Video games have come a long way in recent years as the medium has transformed into one of the most elegant and compelling forms of storytelling. In the past, video games would prioritise action, platforming and puzzling to the extent that when I think of some of my favourite games from the 90s, I seldom remember the story line. However, in recent years we have seen the emergence of a more narrative-driven gamer. Those who not only play games as a form of escapism but who play games for their engaging stories, interesting characters and emotional experiences.

One of the reasons I love video games is their ability to make you feel an emotional connection with their characters. Some games are so good at this that they can often move me, bring a tear to my eye or leave me an entirely broken shell of a man (yeah, thanks a lot Last Guardian).

Whilst there are undoubtedly more than five games that have brought the feels, below are five of my most prominent and most played.

The Last Guardian


When I first saw the early trailers for The Last Guardian I remember thinking: “Dear God, please don’t let that giant bird/dog thing die!”. When I eventually got round to playing the game in 2016 I learned that that giant bird/dog thing was named Trico and that it didn’t matter if he lived or died because either way the ending to The Last Guardian was always going to be a bittersweet conclusion.

Almost a decade in the making, The Last Guardian tells the story of an unnamed boy and his bond with a giant Griffin-like beast, Trico, as they work together to navigate their way around a crumbling ancient ruin, solve a range of puzzles and form a friendship that, if you’re like me, will leave you emotionally spent after the 12 hour gameplay time.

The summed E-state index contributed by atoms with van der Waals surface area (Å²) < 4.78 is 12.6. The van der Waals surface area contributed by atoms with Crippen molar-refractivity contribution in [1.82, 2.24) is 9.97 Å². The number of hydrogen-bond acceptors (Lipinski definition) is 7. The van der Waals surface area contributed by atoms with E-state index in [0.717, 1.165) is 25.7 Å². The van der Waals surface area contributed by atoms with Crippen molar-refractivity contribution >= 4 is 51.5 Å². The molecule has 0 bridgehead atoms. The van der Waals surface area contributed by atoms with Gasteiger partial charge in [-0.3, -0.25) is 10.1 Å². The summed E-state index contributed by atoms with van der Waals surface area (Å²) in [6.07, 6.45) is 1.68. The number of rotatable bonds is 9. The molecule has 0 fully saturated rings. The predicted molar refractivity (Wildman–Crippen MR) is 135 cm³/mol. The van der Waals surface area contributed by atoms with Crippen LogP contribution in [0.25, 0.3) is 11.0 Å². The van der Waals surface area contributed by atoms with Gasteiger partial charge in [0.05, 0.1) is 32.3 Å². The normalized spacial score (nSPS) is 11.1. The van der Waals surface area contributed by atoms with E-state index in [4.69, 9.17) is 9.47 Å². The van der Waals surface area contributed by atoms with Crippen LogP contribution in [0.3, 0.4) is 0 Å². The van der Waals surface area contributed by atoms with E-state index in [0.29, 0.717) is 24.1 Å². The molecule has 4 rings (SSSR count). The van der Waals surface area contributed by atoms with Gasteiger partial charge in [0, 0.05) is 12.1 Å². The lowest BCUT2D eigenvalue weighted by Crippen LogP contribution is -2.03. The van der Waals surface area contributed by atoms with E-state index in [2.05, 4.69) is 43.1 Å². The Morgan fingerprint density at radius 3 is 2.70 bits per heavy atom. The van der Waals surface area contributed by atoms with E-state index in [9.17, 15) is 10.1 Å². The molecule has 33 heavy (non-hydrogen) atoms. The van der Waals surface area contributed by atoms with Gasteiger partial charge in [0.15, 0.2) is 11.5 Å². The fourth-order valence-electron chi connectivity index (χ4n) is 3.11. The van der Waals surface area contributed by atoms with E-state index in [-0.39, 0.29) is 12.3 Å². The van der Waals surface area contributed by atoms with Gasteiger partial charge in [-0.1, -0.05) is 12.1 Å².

Whilst the game does suffer from technical flaws it is the relationship-driven narrative that is the standout. The two characters depend on each other to make it out of the derelict setting and this form of reliance strengthens their bond.  As does Trico’s reluctance to listen to your commands; reminding you he is a wild creature and not some household pet. Where Team Ico has succeeded is through the creation of an intelligent and spontaneous in-game companion that will stay with you long after the screen fades to black.

Read the full review of The Last Guardian here.

Buy The Last Guardian from Amazon.

Life is Strange


When Life is Strange begins we are introduced to Max Caulfield, a shy aspiring photographer sat in class. From the outset the game establishes itself as a teen drama revolving around a private art school in fictional Arcadia Bay and its student inhabitants.

Early in the game Max learns she can manipulate time and with that can rewind conversations and use her time travel powers to save her friends and erase her mistakes. However, the supernatural element to the game takes somewhat of a backseat as the game is ultimately about the two leading characters; Max Caulfield and Chloe Price.

The two set about to uncover the dark secrets of the quiet town but it is in the quieter moments the game really shines as you feel the bond between the two grow. The game utilises its choice mechanics and in particular leaves the player with a very hard decision in the game’s finale.

Read the full review of Life is Strange here.

Buy Life is Strange from Amazon.

Brothers: A Tale of Two Sons


The opening sequence of Brothers: A Tale of Two Sons is the younger sibling sitting by his mother’s grave guilt-stricken over her death. Within mere minutes you can tell this is going to be an emotionally draining experience.

The game follows two brothers on a quest to find a cure for their dying father and takes the two characters across an incredible world filled with friends and foes. The game allows the player to control each sibling simultaneously using the assigned analogue sticks and despite the fact neither character speaks English, you can feel their bond as you urge them on their quest.